This article is more than 1 year old
GlobalFoundries scuttles 7nm chip plans claiming no demand
AMD promptly dumps it and hires TSMC for next-gen chips
GlobalFoundries is putting its pursuit of 7nm chips on hold indefinitely.
CEO Tom Caulfield said the chip fab will shift resources (including an R&D restructure) to the 14 and 12nm FinFET efforts where, he says, most of GlobalFoundries chip customers are focusing.
In announcing the move, Caulfield said companies seem to have little interest in the planned 7nm architecture. Rather, they are planning to stay with the current-gen architectures and squeeze performance out by other means.
“The vast majority of today’s fabless customers are looking to get more value out of each technology generation to leverage the substantial investments required to design into each technology node,” Caulfield claims.
“Essentially, these nodes are transitioning to design platforms serving multiple waves of applications, giving each node greater longevity.”
In other words: 7nm is expensive, it's cheaper and easier to improve the performance and density of 12nm, and hardware accelerators and custom chips built by GlobalFoundries for its customers don't really need to go below 10nm.
AMD tells GlobalFoundries 'we’ll TSMC ya later'
GlobalFoundries was at one point thought to be the fab of choice for AMD’s planned move to 7nm for its next-gen CPU and GPU lines. Now, that honor will shift to TSMC, as AMD has announced it is to us the Taiwan-based chip giant to handle 7nm operations.
IBM GATE-CRASHES chip world, boldly exclaims: 'We've cracked the 7nm barrier'READ MORE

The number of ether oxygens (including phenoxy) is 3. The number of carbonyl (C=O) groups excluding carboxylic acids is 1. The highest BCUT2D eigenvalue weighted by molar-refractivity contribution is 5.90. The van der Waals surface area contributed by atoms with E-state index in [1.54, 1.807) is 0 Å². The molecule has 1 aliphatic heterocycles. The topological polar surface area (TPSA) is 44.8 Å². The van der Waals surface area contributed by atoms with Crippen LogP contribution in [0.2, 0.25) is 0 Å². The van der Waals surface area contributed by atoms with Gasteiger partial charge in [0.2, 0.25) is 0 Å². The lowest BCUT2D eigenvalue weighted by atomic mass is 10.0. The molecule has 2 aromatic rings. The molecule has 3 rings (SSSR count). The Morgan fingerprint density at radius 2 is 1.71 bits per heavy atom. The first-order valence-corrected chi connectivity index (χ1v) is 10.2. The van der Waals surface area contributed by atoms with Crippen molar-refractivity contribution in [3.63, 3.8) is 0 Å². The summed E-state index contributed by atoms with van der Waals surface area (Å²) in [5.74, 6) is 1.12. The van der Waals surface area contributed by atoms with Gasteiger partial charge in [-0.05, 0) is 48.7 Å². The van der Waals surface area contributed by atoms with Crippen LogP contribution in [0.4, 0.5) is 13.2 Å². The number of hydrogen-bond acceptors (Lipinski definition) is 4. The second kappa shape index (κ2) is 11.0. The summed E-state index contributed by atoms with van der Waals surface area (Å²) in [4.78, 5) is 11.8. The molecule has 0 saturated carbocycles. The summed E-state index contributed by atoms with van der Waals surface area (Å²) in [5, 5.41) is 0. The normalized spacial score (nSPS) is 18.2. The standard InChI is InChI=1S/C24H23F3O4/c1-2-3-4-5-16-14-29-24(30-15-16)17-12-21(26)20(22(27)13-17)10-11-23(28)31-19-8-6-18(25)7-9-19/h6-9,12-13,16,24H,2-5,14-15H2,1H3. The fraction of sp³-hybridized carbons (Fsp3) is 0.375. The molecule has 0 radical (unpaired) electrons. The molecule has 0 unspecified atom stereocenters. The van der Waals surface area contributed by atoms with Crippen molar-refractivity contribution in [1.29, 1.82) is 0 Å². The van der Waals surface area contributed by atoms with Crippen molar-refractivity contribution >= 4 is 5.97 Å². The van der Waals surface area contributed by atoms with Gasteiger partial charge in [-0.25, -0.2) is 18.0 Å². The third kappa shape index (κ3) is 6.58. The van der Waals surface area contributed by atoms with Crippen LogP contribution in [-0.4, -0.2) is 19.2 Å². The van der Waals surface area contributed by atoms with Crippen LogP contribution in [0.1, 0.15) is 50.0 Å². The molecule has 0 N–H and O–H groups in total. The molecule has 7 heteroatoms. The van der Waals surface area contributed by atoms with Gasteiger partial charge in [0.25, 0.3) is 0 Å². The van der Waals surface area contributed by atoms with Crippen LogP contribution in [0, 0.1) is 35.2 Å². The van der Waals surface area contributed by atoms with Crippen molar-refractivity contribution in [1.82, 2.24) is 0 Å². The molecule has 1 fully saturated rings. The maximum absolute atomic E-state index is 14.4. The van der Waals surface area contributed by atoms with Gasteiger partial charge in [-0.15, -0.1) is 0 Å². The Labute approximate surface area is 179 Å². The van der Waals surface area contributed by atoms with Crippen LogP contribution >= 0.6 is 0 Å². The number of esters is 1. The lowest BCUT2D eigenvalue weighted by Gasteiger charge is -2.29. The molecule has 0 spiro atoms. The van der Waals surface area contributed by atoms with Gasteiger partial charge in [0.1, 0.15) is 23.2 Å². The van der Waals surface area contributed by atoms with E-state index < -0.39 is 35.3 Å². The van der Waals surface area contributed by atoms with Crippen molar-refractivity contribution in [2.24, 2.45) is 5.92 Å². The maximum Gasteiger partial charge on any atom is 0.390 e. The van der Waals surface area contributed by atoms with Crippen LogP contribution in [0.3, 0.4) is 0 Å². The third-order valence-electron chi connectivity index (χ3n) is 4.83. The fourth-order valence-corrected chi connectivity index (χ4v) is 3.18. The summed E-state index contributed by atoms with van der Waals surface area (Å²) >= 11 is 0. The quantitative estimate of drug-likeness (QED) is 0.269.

The 7nm chips will be an important launch for AMD, as a successful rollout would give the company an advantage over Intel, which is struggling to get its next-gen 10nm line up and running.
AMD says the move will not affect its product roadmap, and the first 7nm GPUs are expected to leave the factory this fall, with CPUs set to arrive in 2019.
AMD is not fully cutting ties with its former subsidiary, either. GlobalFoundries will continue to make AMD’s 14 and 12nm chips, including the Ryzen, Radeon, and Epyc lines that have propelled the company’s market resurgence over the last year.
The GlobalFoundries move may not even be the biggest departure of the day for AMD.
Jim Anderson, general manager and senior VP of the computing and graphics business group, is leaving AMD to take on the the CEO role with edge compute specialist Lattice Semiconductor.
Anderson’s duties will be assumed at least in part by Saeid Moshkelani, who has been promoted to senior VP and general manager of the client compute group. ®
PS: Our sister site The Next Platform has an analysis of the news, here.